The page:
The green and denim colour-way is dubbed Tanglefern, the design with blobs and branches is Caprosma and Berry, and the last design is called Sage Green Feathery Fern. Inspiration for the designs came from her own garden and a stretch of bush that goes down to the sea in Blockhouse Bay.
Music is key to her creation process but the genre will depend on which type of work she's producing. For example, for something like her Bolt of Cloth designs, Baudry would listen to classical music.INSTAGRAM.COM/BAUDRY.LISA
Left, a pattern produced by Baudry that is a favourite with her twin sister. Right, this pink and black art deco-inspired design is a winner.
"I'm really into music, it's one of the life forces in my life. It's very powerful and comforting for me. Things like Ravi Shankar and the Inspan meditational music is quite amazing for some work," she said, "Because it's trying to get into 'the zone' that people talk about, that real flow of concentration."
"I'm a real big fan of Concert FM," she laughed.
If she has any downtime, you might find her wiling "away hours on etsy looking for vintage sewing patterns", playing netball or "ferociously reading."INSTAGRAM.COM/BAUDRY.LISA
This pattern designer prefers an "old-school" approach of drawing (or in this case stamping) onto paper and then scanning into the computer.
Constantly pushing to evolve her skills, next on the list is the medium of gouache.
"I want to try gouache this year because I've been scared of it my whole life," she said. "Some of the most amazing patterns before digital were designed in gouache. Orla Kiely used to do all her work like that and it's so beautiful."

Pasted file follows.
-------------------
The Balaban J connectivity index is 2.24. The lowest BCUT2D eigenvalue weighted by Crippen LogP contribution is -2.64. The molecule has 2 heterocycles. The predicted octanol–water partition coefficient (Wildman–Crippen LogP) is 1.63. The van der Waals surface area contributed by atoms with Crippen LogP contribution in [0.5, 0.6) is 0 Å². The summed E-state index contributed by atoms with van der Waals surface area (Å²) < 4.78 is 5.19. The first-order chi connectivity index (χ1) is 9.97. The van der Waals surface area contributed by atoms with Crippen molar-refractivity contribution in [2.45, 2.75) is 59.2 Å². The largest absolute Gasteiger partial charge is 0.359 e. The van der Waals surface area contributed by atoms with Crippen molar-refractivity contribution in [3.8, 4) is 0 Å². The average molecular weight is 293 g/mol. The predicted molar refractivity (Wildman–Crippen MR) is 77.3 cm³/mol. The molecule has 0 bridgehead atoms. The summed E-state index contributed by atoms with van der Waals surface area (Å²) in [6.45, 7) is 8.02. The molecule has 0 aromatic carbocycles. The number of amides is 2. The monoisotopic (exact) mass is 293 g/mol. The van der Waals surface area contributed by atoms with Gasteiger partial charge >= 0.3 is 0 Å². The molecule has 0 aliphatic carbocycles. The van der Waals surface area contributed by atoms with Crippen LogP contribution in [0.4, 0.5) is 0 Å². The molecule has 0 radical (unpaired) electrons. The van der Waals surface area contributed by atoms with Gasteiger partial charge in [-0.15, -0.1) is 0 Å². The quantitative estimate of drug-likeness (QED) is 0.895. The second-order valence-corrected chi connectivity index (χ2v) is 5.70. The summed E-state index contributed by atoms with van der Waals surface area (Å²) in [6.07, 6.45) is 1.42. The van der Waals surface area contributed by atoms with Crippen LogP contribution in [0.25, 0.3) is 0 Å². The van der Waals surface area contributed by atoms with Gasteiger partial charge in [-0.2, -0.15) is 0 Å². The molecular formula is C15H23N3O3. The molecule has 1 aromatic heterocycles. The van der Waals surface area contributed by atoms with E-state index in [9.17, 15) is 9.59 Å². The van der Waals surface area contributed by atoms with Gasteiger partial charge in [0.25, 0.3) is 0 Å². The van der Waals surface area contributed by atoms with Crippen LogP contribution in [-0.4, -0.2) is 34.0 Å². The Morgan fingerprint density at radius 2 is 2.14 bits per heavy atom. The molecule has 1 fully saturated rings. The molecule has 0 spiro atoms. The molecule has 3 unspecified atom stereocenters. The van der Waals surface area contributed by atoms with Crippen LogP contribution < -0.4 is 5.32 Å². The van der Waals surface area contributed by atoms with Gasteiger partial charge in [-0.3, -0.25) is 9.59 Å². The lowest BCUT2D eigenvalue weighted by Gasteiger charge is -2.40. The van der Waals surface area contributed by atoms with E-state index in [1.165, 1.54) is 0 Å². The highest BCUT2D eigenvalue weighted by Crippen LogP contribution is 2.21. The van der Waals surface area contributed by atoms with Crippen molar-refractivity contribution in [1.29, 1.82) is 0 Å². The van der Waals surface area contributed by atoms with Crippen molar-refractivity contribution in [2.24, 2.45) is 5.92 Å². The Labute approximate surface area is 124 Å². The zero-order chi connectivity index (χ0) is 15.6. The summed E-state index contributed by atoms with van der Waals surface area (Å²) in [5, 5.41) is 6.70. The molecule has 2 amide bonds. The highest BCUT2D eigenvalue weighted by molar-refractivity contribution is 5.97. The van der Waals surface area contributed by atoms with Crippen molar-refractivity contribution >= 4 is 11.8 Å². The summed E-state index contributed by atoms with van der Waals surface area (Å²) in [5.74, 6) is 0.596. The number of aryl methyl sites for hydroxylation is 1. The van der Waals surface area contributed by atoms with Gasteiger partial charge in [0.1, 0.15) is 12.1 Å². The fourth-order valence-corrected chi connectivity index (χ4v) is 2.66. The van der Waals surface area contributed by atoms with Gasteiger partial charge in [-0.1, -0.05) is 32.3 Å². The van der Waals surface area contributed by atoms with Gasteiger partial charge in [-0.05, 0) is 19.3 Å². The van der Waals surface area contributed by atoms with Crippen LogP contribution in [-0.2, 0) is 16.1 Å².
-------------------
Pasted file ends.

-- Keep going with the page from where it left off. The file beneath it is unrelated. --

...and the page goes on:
Following that, the realm of interiors is one that holds appeal. "I would love to have my own range of furnishing fabrics," she said. "I've done quite a few custom jobs, but I'd like to get more cohesion in my work and deliver the designs in private collections is a goal I have."ABIGAIL DOUGHERTY/HOMED
Once she's scanned the design into the computer, Baudry will turn the icons into vector art to refine their shapes and add colour.INSTAGRAM.COM/BAUDRY.LISA
Left, botanical designs on the wall in Baudry's studio. Right, her winning Wilderness collection captured on cushions.ABIGAIL DOUGHERTY/HOMED
Baudry finds her best work comes when she's just doodling.ABIGAIL DOUGHERTY/HOMED
Curios and patterns are laid out in Baudry's studio.INSTAGRAM.COM/BAUDRY.LISA
Left, the beginning stages of a new pattern emerges in vivid in Baudry's sketchbook. Right, a berber-inspired pattern in its final form.INSTAGRAM.COM/BAUDRY.LISA
Baudry also does portrait art using collage techniques, some are commissions like Bob Dylan on left, or homages, like this depiction of Prime Minister Jacinda Ardern.ABIGAIL DOUGHERTY/HOMED
Baudry also produces portraits using a collage method, something which started as just for fun.INSTAGRAM.COM/BAUDRY.LISA
Left, a portrait of Winston Peters by Baudry, right, some of her wrapping paper designs.ABIGAIL DOUGHERTY/HOMED
Illustration has been the name of the game for this artist since 1991.